The two biggest questions about social media I’m hearing over and over again right now:
“Are you on Pinterest?” and “What’s this Pinterest thing?”
First, for those of you asking the latter, here’s my definition:
1. A social networking platform that resembles a virtual bulletin board on which users can organize, sort and catalog items of interest and “pin” websites, images, and articles for sharing with their followers and the network at large. 2. A resource for do-it-yourselfers, decorators, artists, cooks, hobbyists, tastemakers in all fields. 3. The newest in social media obsessing and time-wasting. 4. A highly misunderstood and underestimated tool for REALTORS®.
In December, Pinterest became one of the Web’s Top 10 social networks, according to tracking firm Hitwise. Like any new(-ish) social media tools, everyone (who knows what it is) has an opinion, and those opinions are as varied as Pinterest’s uses. Most of what I’m hearing is that it’s a time-suck and not useful for real estate. There’s even a recent blog post from Kimberly Dotseth entitled, “Why Pinterest is not for real estate.”
Here’s the deal: Pinterest can be for real estate, the same way that Facebook and Twitter can be for real estate. It depends, of course, on how you use it, and even more so, whether you enjoy using it. Some people don’t like Twitter, so they don’t use it. Using a tool badly is worse than not using it at all. Here’s how I think you can use Pinterest, if you’re interested.
So, yes, I am on Pinterest. And yes, I am using it to connect with my clients. To answer your inevitable follow-up questions:
- No, I am not measuring ROI.
- No, I do not think it’s going to transform my business.
- Yes, I’m actually doing it just because I enjoy it.
A few of parallels to real estate:
According to Read|Write|Web, “Pinterest is growing fast, and 80% of the sites users are women ages 25-44. According to the National Association of REALTORS®, the fastest growing segment of homebuyers is women. Do you see a correlation here? A large percentage of my clients are women; we connect on Facebook and, now, on Pinterest. It comes naturally for both of us. It’s not a forced relationship, as it can sometimes be with a Facebook Business Page. I’m not constantly searching for content to post; instead, I’m pinning what interests me and what reminds me of my clients, and when I pin something that catches their eye, I know it, because they tell me so.
Pinterest is being described by many as “useful for artists and designers” but not really anyone else. I beg to differ. Many of my buyers (and sellers) are interested in design and decorating, especially first-time homebuyers, as they prepare to purchase their first home. They’re handy and they don’t have a lot of disposable income, so they are looking for design trends that are affordable and that they can do themselves. They’re finding them on Pinterest. When I find those ideas first, I pin them to my own board and tag my client in the post, so they don’t just see the idea, they can also see that I was thinking about them.
CNN.com recently published an article called, “Interest, Meet Pinterest. Site Helps Users Catalog Their Passions” – this sums it up for me. My business, like that of many REALTORS®, is strongly referral based. Oftentimes, I connect with my clients about something other than real estate before we actually start talking houses. Pinterest is the perfect tool for me to connect with friends, clients, friends of clients before real estate ever comes up. This is how I sold a house to a client I met on Pinterest – we connected over kitchen ideas (she was the friend of a recent past client) and then moved into talking about her home search, and eventually ended up at the closing table.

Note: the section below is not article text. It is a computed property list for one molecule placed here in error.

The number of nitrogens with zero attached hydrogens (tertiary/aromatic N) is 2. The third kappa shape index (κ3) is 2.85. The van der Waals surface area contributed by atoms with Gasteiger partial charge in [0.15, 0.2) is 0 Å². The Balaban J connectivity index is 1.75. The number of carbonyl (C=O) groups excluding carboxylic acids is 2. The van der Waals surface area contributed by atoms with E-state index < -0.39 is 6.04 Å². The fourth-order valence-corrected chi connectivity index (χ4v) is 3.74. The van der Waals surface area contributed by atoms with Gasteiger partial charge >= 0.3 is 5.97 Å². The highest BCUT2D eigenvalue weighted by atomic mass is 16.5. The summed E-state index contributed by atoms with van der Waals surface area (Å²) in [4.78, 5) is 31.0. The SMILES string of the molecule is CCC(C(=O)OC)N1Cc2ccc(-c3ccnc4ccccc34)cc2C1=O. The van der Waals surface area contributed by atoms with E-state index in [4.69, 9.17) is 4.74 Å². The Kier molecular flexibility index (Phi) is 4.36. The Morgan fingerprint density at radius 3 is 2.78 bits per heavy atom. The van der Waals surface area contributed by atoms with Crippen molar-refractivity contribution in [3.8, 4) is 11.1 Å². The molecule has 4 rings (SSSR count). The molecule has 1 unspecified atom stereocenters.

The trend in social media is (finally) moving toward sharing being less about you and more about your audience. In other words, fewer photos of your kids and your dog, and more of what is universally interesting and compelling; in short, I want you to share something that will also appeal to me. Pinterest allows you to do just that. Share your decorating and design ideas, chances are they will appeal to someone else. If they do, they’ll get repinned and that person may check out your profile. If you’ve done your job right and set up a good profile, with your website and a bit about yourself, they may visit your website. And a beautiful relationship may begin.
If you’re not on board with the purely social aspects of Pinterest as a way of connecting, you might try a hyper-local approach. Matthew Shadbolt of The Corcoran Group does an amazing job of pinning New York City, from the style to the culture to the real estate, without making it salesy.
Does Pinterest have incredible, untapped potential for those who use it correctly? Absolutely. Is it going to save your business, transform it and make you millions of dollars? No. No single tool can do that for you. But as with any tool, I believe it can be useful to you, if you love what you’re doing and you’re doing it well.
I’ll leave you with one final thought about Pinterest, this one from Jeff Turner. This is for those used-car-salesman types, the ones who probably aren’t reading this anyway, but if you are, it’s pretty much the same advice you should follow on ANY social networking site: “Avoid self-promotion.” You know who you are.
If You’ve Never Heard of Pinterest, You’re a Big Dork – on ReadWriteWeb.com
How to use Pinterest’s pin board for the Web – on USAToday.com
Why Pinterest is 2012’s Hottest Website – by Pete Cashmore, on CNN.com
Pinterest Drives More Traffic Than Google+, YouTube and LinkedIn Combined [Study] – on Mashable.com
How Pinterest is Becoming the Next Big Thing in Social Media for Business – on entrepreneur.com